Crude oil prices slumped to a 10-month low Monday morning before rebounding at midday, adding to the volatility that has dogged the Canadian energy sector recently.
The benchmark West Texas Intermediate plunged by as much as US$5 in the early part of the day, trading as low as US$75 in reaction to a Wall Street Journal report saying Saudi Arabia and other OPEC-plus countries may increase oil output by up to 500,000 barrels per day at their Dec. 4 meeting.
Such a move would be an about-face for OPEC plus, which earlier this fall agreed to cut production by two million barrels per day. If it happens, a production hike would help to offset new European Union sanctions on Russian oil, which are set to take effect Dec. 5.
Oil prices have been unravelling in recent days, with the WTI benchmark losing 8% of its value last week alone. Traders have been worried about the impact of a possible global recession on oil demand, as well as rising Covid cases in China and their potential for slowing the economy in that country.
While crude prices did rebound by midday Monday to make up much of the day’s losses, oil has still lost close to 30% of its value since its June peak, when WTI hit an eye-popping US$110 per barrel.
That’s weighing on Canadian energy stocks, said Rory Johnston, energy analyst and founder of the Commodity Context newsletter.
“If you remember back to the beginning of this year, or even that April to June period, there was pretty much this solid thesis underpinning all oil companies, and specifically Canadian oil companies . . . which is that ‘we know things are going to get tighter, we know prices are going to stay high,’ ” Johnston said.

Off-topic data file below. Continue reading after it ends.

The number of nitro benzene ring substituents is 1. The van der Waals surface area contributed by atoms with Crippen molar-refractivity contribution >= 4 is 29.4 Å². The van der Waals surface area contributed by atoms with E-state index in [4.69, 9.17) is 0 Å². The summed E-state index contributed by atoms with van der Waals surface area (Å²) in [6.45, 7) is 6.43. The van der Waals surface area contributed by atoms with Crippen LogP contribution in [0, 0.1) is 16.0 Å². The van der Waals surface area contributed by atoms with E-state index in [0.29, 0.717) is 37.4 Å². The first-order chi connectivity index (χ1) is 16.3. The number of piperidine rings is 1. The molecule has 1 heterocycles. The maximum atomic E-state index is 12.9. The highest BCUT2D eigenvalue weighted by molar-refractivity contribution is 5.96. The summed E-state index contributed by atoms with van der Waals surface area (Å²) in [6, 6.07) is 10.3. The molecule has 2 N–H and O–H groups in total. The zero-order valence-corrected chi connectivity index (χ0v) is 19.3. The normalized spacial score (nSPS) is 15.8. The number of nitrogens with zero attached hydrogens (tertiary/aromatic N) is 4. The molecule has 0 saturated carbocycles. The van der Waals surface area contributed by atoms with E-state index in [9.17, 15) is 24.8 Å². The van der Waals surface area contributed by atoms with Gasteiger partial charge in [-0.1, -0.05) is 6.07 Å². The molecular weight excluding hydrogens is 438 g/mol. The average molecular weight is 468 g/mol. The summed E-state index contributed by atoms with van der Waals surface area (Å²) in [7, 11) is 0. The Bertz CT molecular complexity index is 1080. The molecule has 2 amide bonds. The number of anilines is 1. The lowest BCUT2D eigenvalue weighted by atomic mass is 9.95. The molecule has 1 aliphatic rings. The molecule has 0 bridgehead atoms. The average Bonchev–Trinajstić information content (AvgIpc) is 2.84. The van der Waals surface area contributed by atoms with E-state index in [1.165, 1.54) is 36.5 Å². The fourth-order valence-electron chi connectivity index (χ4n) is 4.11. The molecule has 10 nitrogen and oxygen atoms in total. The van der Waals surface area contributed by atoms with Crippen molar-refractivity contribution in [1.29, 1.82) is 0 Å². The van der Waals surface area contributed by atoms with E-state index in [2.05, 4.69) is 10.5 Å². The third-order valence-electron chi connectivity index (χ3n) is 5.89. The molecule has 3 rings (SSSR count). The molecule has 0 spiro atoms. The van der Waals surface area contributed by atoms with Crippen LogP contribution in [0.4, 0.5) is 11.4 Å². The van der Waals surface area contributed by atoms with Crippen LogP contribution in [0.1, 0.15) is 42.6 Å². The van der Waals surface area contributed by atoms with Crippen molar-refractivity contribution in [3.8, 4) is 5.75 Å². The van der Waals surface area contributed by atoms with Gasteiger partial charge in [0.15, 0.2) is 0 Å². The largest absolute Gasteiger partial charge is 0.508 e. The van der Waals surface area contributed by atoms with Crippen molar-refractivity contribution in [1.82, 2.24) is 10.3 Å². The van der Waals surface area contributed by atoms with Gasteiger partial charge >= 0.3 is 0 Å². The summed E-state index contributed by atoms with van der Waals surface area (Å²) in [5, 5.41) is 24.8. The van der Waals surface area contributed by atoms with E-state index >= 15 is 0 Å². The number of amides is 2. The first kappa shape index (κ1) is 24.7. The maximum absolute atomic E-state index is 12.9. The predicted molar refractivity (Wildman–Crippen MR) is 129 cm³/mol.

“But this volatility is going to make anyone who wasn’t certain about that thesis in the first place take a step back.”
The S&P/TSX capped energy index was down 2.17% as of midday Monday, while the S&P/TSX composite was down 0.32%, weighed down by energy sector losses.
The S&P/TSX capped energy index has declined approximately 10% since June. However, many Canadian oil and gas companies have said they can still earn healthy profits with a WTI price in the US$70 range.
With oil prices as high as they’ve been this year, Canadian energy companies have been investor favourites for much of 2022.
A ranking released in September of the best-performing stocks on the TSX showed that 14 of the 30 top spots by that point in 2022 were oil and gas companies.